I forgot....
Okay, here is a better one....
So I am cruising up Conn Ave after a long day of work. Then appears in my blind spot is another young white courier on a mountainbike. We start pacing against each other. All sorts of risks are being taken. Mutual respect is earned. Our competition is healthy and strong. We are raging. As we hit a flat stretch of road before the intersection of Porter and Conneticut we pick up speed, as we get faster we notice that the light is red. This does not intimidate either of us. We each chose our own line. I go straight through the middle, the other rider opts to dip behind a the same cab that I went in front of. He hits a patch of sand and goes down. I glance back, his helmetless body is on the ground, clearly not hurt. I jam on forward and further, not letting up the pace.
I have been at too many parties where Chris Beach likes to tell that story....he tells that story and tells that is how we met, and how I was such an asshole for just riding on.....
Well, that is how it played out....
But from then on we were friends and always got a rush out of racing through the city streets together. We would go out of our way to catch the other. Shouting and screaming over the path of cars between us, running lights, popping curbs, and laughing all the way.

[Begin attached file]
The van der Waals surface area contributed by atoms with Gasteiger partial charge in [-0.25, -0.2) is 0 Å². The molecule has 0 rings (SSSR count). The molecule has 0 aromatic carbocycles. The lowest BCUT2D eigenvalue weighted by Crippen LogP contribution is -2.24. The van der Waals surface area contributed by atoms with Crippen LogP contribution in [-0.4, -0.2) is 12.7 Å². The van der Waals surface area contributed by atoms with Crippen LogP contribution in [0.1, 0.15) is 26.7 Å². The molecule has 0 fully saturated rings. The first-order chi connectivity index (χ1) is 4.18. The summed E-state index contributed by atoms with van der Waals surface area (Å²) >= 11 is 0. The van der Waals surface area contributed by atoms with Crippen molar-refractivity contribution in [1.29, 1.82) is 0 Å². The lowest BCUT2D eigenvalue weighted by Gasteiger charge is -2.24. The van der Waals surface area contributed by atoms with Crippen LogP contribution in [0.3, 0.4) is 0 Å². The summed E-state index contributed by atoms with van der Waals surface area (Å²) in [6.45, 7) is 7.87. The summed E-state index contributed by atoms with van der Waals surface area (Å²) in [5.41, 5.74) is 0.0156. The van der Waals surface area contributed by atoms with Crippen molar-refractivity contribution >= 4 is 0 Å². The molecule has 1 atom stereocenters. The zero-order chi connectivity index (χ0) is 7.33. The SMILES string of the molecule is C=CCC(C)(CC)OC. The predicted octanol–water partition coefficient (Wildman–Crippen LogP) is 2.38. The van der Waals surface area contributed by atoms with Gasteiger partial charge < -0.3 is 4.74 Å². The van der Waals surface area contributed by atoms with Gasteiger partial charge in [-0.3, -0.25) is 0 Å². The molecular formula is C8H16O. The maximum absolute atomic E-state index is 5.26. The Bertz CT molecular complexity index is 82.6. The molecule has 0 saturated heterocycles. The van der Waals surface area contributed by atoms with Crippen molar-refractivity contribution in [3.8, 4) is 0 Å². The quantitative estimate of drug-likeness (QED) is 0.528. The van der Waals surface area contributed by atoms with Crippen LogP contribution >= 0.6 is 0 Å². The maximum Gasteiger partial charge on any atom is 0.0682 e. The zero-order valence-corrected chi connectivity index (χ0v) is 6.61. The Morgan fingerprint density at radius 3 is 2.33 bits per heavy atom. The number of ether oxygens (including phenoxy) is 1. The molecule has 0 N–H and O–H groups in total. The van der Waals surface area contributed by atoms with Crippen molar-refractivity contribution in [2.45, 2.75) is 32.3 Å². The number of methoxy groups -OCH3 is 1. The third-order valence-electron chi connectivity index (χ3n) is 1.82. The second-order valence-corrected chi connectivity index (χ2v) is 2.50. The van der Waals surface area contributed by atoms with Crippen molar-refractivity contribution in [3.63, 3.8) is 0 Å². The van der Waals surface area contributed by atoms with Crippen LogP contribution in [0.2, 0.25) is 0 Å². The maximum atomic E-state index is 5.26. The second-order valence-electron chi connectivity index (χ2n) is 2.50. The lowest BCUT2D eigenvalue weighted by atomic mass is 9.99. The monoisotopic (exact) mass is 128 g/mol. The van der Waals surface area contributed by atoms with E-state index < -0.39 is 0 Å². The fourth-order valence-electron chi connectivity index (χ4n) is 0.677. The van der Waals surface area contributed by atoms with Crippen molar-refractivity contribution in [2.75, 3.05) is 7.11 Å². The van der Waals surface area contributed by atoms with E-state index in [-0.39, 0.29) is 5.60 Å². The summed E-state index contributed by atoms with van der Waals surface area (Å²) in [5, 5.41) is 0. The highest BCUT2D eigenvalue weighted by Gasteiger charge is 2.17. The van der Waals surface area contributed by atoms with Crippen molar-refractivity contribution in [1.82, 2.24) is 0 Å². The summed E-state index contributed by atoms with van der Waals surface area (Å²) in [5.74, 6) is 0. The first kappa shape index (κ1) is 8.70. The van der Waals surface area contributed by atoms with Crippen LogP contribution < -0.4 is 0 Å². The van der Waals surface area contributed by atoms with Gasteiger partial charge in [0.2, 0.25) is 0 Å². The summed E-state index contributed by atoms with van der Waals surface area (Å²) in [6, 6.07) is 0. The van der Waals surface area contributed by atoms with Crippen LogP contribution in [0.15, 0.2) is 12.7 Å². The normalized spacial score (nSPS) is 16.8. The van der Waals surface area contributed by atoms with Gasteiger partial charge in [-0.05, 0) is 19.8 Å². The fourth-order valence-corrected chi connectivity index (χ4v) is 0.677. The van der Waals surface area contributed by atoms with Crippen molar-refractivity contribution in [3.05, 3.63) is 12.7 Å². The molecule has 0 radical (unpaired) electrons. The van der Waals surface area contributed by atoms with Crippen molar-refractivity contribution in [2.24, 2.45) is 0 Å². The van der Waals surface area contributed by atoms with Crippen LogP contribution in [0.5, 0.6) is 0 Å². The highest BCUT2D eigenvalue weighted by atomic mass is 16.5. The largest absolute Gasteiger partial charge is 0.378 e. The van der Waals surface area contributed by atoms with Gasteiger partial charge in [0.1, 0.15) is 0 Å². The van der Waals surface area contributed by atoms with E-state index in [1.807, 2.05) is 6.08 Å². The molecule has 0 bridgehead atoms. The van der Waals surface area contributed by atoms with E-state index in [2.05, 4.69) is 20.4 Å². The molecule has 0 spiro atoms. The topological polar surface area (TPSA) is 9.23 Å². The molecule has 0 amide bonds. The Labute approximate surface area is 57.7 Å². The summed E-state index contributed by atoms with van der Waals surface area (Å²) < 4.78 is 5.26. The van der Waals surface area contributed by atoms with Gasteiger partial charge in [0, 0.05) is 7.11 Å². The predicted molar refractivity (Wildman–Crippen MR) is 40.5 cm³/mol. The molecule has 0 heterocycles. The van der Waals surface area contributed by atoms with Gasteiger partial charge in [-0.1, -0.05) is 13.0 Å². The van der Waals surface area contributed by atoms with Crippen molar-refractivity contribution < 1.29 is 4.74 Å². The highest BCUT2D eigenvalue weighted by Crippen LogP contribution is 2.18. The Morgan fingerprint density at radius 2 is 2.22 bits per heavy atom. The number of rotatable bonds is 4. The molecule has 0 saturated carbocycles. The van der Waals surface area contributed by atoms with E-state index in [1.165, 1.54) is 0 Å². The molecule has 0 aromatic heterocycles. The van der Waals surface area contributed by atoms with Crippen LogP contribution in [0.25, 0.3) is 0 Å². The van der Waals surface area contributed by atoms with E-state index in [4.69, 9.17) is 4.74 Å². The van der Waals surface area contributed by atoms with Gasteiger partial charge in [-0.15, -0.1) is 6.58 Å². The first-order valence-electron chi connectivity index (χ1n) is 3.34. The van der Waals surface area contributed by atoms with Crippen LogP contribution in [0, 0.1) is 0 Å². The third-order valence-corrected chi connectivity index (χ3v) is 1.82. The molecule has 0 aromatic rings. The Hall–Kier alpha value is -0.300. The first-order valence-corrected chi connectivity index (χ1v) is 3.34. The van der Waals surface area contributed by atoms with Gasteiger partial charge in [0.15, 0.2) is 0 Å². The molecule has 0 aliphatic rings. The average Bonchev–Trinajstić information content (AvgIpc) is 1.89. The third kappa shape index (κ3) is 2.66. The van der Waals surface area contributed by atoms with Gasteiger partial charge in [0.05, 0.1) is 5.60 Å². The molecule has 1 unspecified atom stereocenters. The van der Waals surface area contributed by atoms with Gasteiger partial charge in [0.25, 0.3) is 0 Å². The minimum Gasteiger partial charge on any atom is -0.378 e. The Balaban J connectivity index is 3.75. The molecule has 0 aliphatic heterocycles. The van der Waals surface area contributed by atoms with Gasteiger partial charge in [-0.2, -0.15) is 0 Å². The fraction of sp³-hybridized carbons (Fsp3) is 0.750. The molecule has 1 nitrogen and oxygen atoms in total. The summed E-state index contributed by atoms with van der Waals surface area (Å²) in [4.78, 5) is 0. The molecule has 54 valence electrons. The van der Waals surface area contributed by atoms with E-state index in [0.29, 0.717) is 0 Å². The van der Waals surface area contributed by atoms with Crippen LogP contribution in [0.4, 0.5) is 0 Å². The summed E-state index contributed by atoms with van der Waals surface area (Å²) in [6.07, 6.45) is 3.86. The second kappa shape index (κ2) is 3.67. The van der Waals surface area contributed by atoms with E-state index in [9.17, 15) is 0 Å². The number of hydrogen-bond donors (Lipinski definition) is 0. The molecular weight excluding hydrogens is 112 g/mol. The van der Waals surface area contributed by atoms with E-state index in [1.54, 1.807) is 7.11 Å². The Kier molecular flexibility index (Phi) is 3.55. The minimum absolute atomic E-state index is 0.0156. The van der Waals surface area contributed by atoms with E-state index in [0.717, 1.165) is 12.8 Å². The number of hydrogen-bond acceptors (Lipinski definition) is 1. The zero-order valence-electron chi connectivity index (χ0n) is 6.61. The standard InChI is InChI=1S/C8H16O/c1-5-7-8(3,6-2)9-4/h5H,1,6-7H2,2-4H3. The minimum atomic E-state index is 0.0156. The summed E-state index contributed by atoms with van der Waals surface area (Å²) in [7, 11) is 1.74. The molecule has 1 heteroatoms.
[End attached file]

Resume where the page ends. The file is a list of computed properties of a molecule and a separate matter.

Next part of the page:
I must admit that he could do some things on the bike that I could never do.
There was a period one summer when the couriers would gather at Dupont Circle (circle jerks?) , there would be 40s in brown bags or even a keg tucked in the bushes. It was always a party....When the mood was right there would be some impromptu three lap races around the circle. There were no real rules. There was no real race. Just a mess of guys sprinting around the heavily trafficed traffic circle on their bikes. One time Chris and I were going head to head (the other competitors dropping off early in the first lap) and Chris bunny hopped the sidewalk barrier the gapped the different lanes of traffic. That blew my mind. At maximum speed the variables were high and the risks were higher. I can not recall who was able to do three laps faster, but I do know that I bowed down to him for that move. Bowed down to him then and I bow down to him now. He is a great dude with a big heart.

John Stamstead
I have never met him. But I respect his drive and his contribution to the sport. By pushing his own personal limits he has pushed the limits of the sport.

Chris Beach managed the local bike shop around here City Bikes (Adams Morgan), the same shop that sponsors my mountainbike team. He rides less than he plays hockey, and perfers to go fly fishing than to do carpentry or work on his house.

Scotty is still a messenger. He may be a lifer. He may be a late bloomer. I have not seen him since I gave him those two bikes, he may be riding them or those bikes may be taking up space in his basement. Scotty is a person that I have always seen a great deal of myself in and that is as much of a compliment as it is not.